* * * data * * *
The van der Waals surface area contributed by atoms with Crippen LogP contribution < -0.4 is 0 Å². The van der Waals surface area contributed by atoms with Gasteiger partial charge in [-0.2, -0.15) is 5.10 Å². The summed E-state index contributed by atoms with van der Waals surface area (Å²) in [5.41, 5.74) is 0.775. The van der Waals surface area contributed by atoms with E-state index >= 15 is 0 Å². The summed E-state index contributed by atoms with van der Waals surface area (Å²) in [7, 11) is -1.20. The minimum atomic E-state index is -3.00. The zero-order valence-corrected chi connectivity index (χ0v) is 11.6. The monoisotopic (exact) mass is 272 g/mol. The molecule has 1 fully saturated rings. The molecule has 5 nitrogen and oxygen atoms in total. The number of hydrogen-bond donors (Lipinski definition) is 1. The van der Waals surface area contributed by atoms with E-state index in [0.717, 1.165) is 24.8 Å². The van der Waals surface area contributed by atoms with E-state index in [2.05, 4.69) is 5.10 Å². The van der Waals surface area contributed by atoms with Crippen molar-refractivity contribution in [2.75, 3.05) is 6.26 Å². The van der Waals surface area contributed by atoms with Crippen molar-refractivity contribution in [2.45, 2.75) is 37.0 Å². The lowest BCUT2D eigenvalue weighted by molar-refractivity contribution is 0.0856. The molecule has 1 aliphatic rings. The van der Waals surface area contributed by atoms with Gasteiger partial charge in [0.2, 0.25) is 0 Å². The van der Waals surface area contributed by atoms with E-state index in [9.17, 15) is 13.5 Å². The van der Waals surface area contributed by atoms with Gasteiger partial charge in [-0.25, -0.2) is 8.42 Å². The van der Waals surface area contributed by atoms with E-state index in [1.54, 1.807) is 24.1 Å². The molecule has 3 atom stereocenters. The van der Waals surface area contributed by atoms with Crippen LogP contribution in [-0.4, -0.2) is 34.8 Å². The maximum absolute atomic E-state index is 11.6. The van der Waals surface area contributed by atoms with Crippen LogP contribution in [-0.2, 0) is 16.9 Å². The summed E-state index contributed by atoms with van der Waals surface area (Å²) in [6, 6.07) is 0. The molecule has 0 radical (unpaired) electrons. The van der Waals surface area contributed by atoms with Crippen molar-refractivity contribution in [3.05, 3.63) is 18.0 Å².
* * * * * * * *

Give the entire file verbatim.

The van der Waals surface area contributed by atoms with Crippen LogP contribution < -0.4 is 0 Å². The van der Waals surface area contributed by atoms with Gasteiger partial charge in [-0.2, -0.15) is 5.10 Å². The summed E-state index contributed by atoms with van der Waals surface area (Å²) in [5.41, 5.74) is 0.775. The van der Waals surface area contributed by atoms with E-state index >= 15 is 0 Å². The summed E-state index contributed by atoms with van der Waals surface area (Å²) in [7, 11) is -1.20. The minimum atomic E-state index is -3.00. The zero-order valence-corrected chi connectivity index (χ0v) is 11.6. The monoisotopic (exact) mass is 272 g/mol. The molecule has 1 fully saturated rings. The molecule has 5 nitrogen and oxygen atoms in total. The number of hydrogen-bond donors (Lipinski definition) is 1. The van der Waals surface area contributed by atoms with E-state index in [0.717, 1.165) is 24.8 Å². The van der Waals surface area contributed by atoms with E-state index in [2.05, 4.69) is 5.10 Å². The van der Waals surface area contributed by atoms with Crippen molar-refractivity contribution in [2.75, 3.05) is 6.26 Å². The van der Waals surface area contributed by atoms with Crippen molar-refractivity contribution in [2.45, 2.75) is 37.0 Å². The lowest BCUT2D eigenvalue weighted by molar-refractivity contribution is 0.0856. The molecule has 1 aliphatic rings. The van der Waals surface area contributed by atoms with Gasteiger partial charge in [0.2, 0.25) is 0 Å². The van der Waals surface area contributed by atoms with E-state index in [9.17, 15) is 13.5 Å². The van der Waals surface area contributed by atoms with Gasteiger partial charge in [-0.25, -0.2) is 8.42 Å². The van der Waals surface area contributed by atoms with E-state index in [1.54, 1.807) is 24.1 Å². The molecule has 3 atom stereocenters. The van der Waals surface area contributed by atoms with Crippen LogP contribution in [-0.4, -0.2) is 34.8 Å². The maximum absolute atomic E-state index is 11.6. The van der Waals surface area contributed by atoms with Crippen LogP contribution in [-0.2, 0) is 16.9 Å². The summed E-state index contributed by atoms with van der Waals surface area (Å²) in [6, 6.07) is 0. The molecule has 0 radical (unpaired) electrons. The van der Waals surface area contributed by atoms with Crippen molar-refractivity contribution in [3.05, 3.63) is 18.0 Å².